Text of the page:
Sunday, 9 October 2011

Bluestar mauled over savage cuts

Bluestar have attracted considerable criticism on their Facebook page by confirming the cuts that will take place on their services due to Hampshire County Council reducing subsidies, under orders of course by the Tory/Fib Dem national government. The following cuts (no point in calling them changes) will take place from Sunday 23rd October:

5 Eastleigh-Romsey
W&D 65 becomes Bluestar 5. No official timetable appears to have been published yet, but the Hampshire Bus Changes blog has found one. That blog is also good for news of changes to bus services across Hampshire, even those that are outside of our unashamedly Southampton-centric patch.

6 Southampton-Lymington
The Mon-Sat frequency will be halved to hourly. Until the timetable is out, we can't tell if the service will even run to Southampton any more. Certain interpretations of Bluestar's notifications could suggest that the service will end at Rushington and passengers might need to change to another bus, possible the 8 or 9 in order to get into Southampton. It's also not clear if the Sunday service will continue.

8 Southampton-Hythe
The timetable will be 'changed'. This is a disaster for Marchwood as all Sunday buses are being cut, along with the evening 9s that divert through the village. Several people have already posted on Bluestar's Facebook page saying that they will have to give up jobs because of this. In Bluestar's defence, these cuts are down to Hampshire County Council and national government slashing bus subsidies. They are supposedly democratically accountable, so make your view known to your councillors and MP. And maybe consider voting differently next time.

9 Southampton-Waterside
As has already been mentioned, Marchwood is being completely cut adrift in the evenings. Blackfield will also suffer, as Heather Road will lose all its buses. Some additional services will go to Langley.

10/11 Southampton-Cadnam
The lack of a timetable leaves this wide open to interpretation. Bluestar's wording means that at worst there will be an hourly daytime service between Cadnam and West Totton only, with passengers then possibly having to change to another bus. At best it means there will be a combined hourly frequency (currently half-hourly) all the way into Southampton. Either way, it's a hefty cut.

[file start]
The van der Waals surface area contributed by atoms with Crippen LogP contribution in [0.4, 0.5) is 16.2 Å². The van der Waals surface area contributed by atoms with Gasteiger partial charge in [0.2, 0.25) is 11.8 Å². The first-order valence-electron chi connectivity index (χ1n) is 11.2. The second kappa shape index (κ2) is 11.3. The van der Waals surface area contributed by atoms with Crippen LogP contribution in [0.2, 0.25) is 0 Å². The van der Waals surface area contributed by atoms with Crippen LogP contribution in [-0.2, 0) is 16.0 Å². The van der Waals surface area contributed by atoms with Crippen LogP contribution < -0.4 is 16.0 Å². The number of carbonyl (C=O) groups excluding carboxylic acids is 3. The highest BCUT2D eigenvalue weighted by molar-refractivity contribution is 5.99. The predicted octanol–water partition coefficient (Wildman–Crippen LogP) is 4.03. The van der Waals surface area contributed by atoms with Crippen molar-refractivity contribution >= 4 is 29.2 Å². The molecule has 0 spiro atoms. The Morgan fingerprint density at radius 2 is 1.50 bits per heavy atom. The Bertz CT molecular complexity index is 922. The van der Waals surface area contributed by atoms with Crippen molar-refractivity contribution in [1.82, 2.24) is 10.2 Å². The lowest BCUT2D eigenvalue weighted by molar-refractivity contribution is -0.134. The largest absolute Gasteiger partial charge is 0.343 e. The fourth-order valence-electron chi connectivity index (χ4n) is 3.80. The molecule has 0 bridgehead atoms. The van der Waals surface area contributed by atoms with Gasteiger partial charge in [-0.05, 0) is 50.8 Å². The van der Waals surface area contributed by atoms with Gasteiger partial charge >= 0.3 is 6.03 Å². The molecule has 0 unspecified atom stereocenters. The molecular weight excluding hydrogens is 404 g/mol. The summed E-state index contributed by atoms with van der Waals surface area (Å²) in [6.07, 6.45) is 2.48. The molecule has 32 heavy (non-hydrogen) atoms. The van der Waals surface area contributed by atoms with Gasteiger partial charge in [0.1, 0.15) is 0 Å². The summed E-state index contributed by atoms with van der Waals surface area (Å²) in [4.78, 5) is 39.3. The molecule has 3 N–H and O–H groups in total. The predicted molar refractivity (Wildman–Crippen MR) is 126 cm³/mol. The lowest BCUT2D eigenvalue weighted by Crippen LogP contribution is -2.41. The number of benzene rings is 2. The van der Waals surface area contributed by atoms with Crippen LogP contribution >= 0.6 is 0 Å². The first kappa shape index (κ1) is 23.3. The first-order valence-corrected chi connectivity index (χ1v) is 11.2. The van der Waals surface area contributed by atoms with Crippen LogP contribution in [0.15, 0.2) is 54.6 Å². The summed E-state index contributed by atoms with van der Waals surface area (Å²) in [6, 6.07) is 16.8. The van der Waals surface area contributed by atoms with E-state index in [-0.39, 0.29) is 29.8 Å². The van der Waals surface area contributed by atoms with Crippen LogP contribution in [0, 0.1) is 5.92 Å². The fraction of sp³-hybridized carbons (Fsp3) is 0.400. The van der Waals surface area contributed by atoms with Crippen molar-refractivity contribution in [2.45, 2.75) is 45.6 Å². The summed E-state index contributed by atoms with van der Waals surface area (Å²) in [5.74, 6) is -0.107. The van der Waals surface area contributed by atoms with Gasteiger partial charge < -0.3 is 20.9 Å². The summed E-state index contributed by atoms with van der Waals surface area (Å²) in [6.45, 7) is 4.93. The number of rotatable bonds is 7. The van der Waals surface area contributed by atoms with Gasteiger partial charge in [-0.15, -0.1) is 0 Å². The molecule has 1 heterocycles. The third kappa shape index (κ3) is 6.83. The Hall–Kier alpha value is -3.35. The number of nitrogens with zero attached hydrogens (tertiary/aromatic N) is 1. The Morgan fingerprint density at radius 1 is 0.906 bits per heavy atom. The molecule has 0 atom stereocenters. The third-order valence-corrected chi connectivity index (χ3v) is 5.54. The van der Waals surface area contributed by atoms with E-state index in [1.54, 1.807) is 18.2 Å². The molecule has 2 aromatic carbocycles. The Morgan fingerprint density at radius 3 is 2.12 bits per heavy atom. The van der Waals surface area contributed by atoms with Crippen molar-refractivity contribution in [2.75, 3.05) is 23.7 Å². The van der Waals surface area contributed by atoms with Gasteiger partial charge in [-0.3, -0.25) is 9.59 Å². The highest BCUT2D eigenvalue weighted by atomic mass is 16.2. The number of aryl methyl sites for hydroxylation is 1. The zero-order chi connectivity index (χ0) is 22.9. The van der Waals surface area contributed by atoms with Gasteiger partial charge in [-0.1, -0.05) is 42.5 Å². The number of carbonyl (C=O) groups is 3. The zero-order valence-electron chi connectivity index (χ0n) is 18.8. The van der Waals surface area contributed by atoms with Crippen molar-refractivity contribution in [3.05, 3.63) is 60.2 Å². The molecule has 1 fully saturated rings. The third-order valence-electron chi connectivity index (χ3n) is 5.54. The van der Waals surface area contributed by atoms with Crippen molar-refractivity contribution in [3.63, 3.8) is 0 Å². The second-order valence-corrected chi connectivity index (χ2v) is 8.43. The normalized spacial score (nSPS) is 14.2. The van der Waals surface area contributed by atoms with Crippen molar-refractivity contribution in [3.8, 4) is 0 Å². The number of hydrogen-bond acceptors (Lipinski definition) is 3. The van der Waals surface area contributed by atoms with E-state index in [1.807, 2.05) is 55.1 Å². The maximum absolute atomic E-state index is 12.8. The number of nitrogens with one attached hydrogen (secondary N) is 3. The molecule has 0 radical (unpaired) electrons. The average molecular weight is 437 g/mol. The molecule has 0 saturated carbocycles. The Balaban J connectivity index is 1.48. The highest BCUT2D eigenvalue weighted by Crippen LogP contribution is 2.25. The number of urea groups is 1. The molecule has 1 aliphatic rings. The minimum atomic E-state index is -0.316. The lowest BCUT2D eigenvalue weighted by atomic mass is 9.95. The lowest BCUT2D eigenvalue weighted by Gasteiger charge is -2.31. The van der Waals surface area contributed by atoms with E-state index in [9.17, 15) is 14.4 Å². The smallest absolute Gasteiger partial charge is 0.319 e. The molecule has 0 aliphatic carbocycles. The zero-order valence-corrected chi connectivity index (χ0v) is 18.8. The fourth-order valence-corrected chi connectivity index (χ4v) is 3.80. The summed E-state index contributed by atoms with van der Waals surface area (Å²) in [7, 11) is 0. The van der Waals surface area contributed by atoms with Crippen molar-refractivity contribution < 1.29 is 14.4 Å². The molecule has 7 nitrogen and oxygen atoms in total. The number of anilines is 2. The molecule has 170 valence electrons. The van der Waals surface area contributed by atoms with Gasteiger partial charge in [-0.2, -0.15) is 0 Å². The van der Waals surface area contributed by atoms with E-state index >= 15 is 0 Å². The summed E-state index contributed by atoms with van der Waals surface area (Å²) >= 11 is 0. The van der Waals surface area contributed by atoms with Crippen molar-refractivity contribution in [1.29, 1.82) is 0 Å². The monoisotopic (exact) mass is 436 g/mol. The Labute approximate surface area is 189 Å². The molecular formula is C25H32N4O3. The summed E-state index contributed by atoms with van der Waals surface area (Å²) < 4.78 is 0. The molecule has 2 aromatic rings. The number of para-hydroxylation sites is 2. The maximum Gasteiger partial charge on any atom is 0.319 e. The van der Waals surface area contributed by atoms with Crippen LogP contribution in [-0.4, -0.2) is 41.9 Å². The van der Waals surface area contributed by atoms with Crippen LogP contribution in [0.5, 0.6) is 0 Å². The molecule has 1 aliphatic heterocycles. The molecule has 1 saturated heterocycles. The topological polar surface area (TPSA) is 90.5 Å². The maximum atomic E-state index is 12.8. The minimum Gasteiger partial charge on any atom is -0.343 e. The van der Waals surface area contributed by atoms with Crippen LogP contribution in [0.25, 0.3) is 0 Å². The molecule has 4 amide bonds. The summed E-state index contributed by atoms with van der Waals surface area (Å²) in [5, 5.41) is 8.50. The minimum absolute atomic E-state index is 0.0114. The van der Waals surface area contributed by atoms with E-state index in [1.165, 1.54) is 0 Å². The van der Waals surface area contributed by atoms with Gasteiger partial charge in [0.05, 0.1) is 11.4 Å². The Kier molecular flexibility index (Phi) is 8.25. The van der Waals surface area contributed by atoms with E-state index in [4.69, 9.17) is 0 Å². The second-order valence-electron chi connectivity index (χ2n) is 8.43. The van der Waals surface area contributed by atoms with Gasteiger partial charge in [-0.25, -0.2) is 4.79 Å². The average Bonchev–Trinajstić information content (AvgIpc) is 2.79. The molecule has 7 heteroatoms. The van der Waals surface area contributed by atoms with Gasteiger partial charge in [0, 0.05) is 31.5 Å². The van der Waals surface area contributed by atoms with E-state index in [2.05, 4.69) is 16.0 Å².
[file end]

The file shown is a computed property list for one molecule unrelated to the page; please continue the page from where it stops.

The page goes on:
12 Southampton-Calmore
Sunday evening services will be completely withdrawn. If you need to get to Calmore then, tough.

14 City Centre-Bitterne
Will be cut to run between town and Glen Eyre only and will be rebranded the P1. This axe is wielded by Southampton City Council, not Hampshire.

E1/E2/E3 Eastleigh-Winchester
As has already been reported, the E3 is withdrawn. The combined Mon-Sat daytime frequency is halved to hourly. The Sunday service is withdrawn meaning that Twyford and Colden Common will be completely isolated on Sundays.

F Eastleigh-Bishops Waltham
This will be completely withdrawn. Stoke Common will be cut off and the councils have mentioned nothing about any kind of replacement.

H1/H2 Hythe circular
The weekday service will be reduced and the Saturday service will be cut entirely.

H3 Hythe-Calshot
Heather Road in Blackfield is being cut off. The weekday service will be reduced and the Saturday service will be cut entirely.

Given the scale of these cuts and the fact that they are just two weeks away, it is astonishing that Bluestar has only announced them on Facebook, not on their actual website and that the full new timetables are not yet available. We'll scrutinise them as soon as they are out and will let you know of any more details that they (Bluestar, the councils and the government) might be trying to hide from you. We fear there could be even more bad news to come.


  1. The amount of people that own the yellow disable free bus pass is unbelievable.

    Strangely most of them seem to have enough money for the booze.

    Why not trying to cut these subsidies for the 'disable' that are not quite disable ( they are just drunks and druggies ) before making these cuts that affect directly the working people it is beyond me.

  2. I'm sure the local councils aren't handing out any more disabled passes than they need to. How the bus companies get reimbursed for carrying people travelling on disabled and pensioners' free passes is however an issue. Many companies have complained that they are not being paid a viable rate to carry those passengers, which means the fares for those of us who do pay have gone up more than they would otherwise have needed to. I think it's also fair to say that a lot of the latest cuts to 'unviable' services are as a result of journeys being made unviable by the high number of free passes being used (and low number of full fare payers). Maybe the free passes should be means-tested. Then again, maybe the whole fare structure of public transport needs to be integrated and made affordable so that it is a viable long-term alternative to car ownership. It can be done, just look at any other major European country.